Mary Zophres has been the head Costume Designer on every Coen Brothers film for nearly 25 years. From Fargo to The Ballad of Buster Scruggs, she hasn’t missed once. The Academy recognized her work this year in nominating her for best Costume Design for The Ballad of Buster Scruggs. It’s her third nomination in this category following 2010’s True Grit and 2016’s La La Land. We discuss her career with the Coens from beginning to end, and how costume equals character.
You have been the costume designer on every Coen Brothers film since Fargo in 1994. What keeps you coming back to their projects?
I was the Assistant Costume Designer for Richard Hornung, who was their Costume Designer on Raising Arizona, Miller’s Crossing, Barton Fink, and The Hudsucker Proxy. I was the Assistant on Hudsucker and a Costume PA on Barton Fink. I knew them (the Coens) about as well as you could know anybody as an assistant. I was a big fan of their work before I started working for them. I was an Assistant Costume Designer in New York and I moved to LA for a movie that went down. So, I went back to being a PA to work on Barton Fink because I was such a big fan. I had started to work as a Costume designer on my own. Richard was supposed to design Fargo and he was ill. He had been ill for some time, but functioning well. It (his health) took a turn for the worse (Hornung died in 1995) and he realized he couldn’t do Fargo. He recommended myself and one other person and they (the Coens) gave me the job. I was thrilled. I think I screamed in the room!
And then you got to be the Costume Designer on a classic film.
It was a low-budget film. I think we had 6 or 7 million dollars. My costume budget was around $30,000. They were really happy with what I did for the film and I’ve been lucky that they’ve hired me ever since. I stick with them because I find their scripts to be unlike any other scripts that I’ve read in all my years in Hollywood. They’re full of interesting characters, in wildly different genres, and they are a unique pair of filmmakers. Anyone who watches one of their films can tell that there’s something different going on than in more mainstream movies. I think they like working with the same people – although I do try to surprise them. They don’t believe people can work in only one type of genre the same way they aren’t only capable of working in only one type of genre. They feel like if someone understands their scripts and the world their scripts evoke, they will make their choices on intellectual understanding. I think they found somebody in me they feel like they can have a conversation with and who understands their point of view. I always check with them before I start another film because I love working for them. I never take it for granted, I never assume they are going to hire me. I try to make sure I maintain the high standard they expect from me. I hope it continues forever. If they retire, I might retire (Laughs). Hopefully they’ll keep on making films! I know it’s a unique connection and collaboration. I feel very lucky for having it.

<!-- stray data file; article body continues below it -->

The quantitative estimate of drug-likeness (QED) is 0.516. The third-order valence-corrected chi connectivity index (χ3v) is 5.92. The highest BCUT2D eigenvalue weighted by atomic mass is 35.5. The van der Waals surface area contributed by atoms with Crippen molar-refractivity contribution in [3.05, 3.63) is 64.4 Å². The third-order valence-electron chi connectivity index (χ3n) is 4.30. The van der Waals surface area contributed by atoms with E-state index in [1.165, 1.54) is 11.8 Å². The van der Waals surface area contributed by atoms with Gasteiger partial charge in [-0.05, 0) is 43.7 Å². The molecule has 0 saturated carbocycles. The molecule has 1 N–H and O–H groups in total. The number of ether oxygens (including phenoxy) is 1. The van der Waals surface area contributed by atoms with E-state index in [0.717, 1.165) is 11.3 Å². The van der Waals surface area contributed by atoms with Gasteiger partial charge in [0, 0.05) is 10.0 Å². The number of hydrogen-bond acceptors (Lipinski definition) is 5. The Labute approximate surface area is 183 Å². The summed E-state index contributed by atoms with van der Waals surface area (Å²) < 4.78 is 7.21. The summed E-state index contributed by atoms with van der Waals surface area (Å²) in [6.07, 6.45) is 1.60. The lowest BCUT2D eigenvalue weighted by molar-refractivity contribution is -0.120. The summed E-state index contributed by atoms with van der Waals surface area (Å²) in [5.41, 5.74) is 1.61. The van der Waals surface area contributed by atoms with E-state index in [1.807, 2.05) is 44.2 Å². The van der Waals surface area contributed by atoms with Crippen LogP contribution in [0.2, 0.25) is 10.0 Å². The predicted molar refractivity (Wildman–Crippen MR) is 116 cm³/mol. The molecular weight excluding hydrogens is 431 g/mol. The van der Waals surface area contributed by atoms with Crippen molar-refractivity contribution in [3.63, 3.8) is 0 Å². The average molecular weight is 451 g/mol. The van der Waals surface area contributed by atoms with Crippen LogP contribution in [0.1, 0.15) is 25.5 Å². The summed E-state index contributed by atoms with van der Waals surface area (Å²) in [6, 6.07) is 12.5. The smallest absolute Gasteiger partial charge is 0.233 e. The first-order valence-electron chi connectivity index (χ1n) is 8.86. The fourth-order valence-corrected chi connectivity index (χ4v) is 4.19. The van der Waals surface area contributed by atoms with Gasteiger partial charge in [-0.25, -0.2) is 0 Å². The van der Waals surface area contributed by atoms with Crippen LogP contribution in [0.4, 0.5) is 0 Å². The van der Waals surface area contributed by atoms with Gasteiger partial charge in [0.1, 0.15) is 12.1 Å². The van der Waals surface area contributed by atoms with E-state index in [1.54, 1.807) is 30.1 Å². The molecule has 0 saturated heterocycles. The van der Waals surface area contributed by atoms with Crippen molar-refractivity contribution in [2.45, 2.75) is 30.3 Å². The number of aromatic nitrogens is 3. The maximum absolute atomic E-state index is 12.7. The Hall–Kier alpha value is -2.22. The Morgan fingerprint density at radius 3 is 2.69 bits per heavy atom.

What was it like working with Richard Hornung?
I was so lucky to have trained under the Costume Designer who worked on their previous films. That’s where I earned my designing muscles. Richard was one of the best Costume Designers to ever work in Hollywood. I feel like I learned from the best. I was going to apply to graduate school and he said, “Don’t go to graduate school. Work for me. It will be like going to graduate school except you’ll get paid” (Laughs). I saw how he would conceptualize design and sketch them out – how he would use fabric – and all those basic nuts and bolts of the doing of designing.
The Coen Brothers are known for having very specific scripts. Down to the placement of the commas. What is it like working in such a detailed world for you as a designer?
One thing that I do trust is my own instinct and I understand the world they are trying to create. Sometimes I suppose things and they are like…no (laughs). But you always have to try. They storyboard their films from beginning to end. That’s a wonderful reference. Particularly when you can see what you should be focusing on in the scene – what you shouldn’t take any shortcuts with. Oftentimes they will even have the lens they are going to use (written on the storyboard). It will say POV or ECU – it’s literally detailed. That aside, there is plenty of room during rehearsals for spontaneity – sometimes the storyboards are not used exactly as they are drawn. But they are the footprint for the story they are telling.
You said earlier that you like to surprise them. Can you provide an example of a time you did that?
We were on Intolerable Cruelty and there was a character named Baron Von Espy – he’s there to testify in the film that Catherine Zeta-Jones is a gold digger. There was a tracking shot of him coming down the aisle to get onto the witness stand. I looked at the storyboard of the tracking shot and saw he was only going to be filmed from the chest up. I asked if there was any way we would see Baron Von Espy’s shoes? Joel was intrigued and asked me what I had in mind. I showed him this drawing that I had done of a square-toed 60’s styled, low-heeled shoe I wanted to put Baron Von Espy in. Joel got a smile on his face and told me to do it. When you watch the film, there’s two tracking shots and they edit them together. They go from his head to his feet, and from his head to his feet, and from his head to his feet. It helps tell the story of who he is. He has one scene in the film! I could have gone way more flamboyant with the shoes, considering how he was dressed, but the subtlety of the shoes made it funnier. The fact that he had a bit of a heel. It changed the way the actor walked, It added development of the character through costume.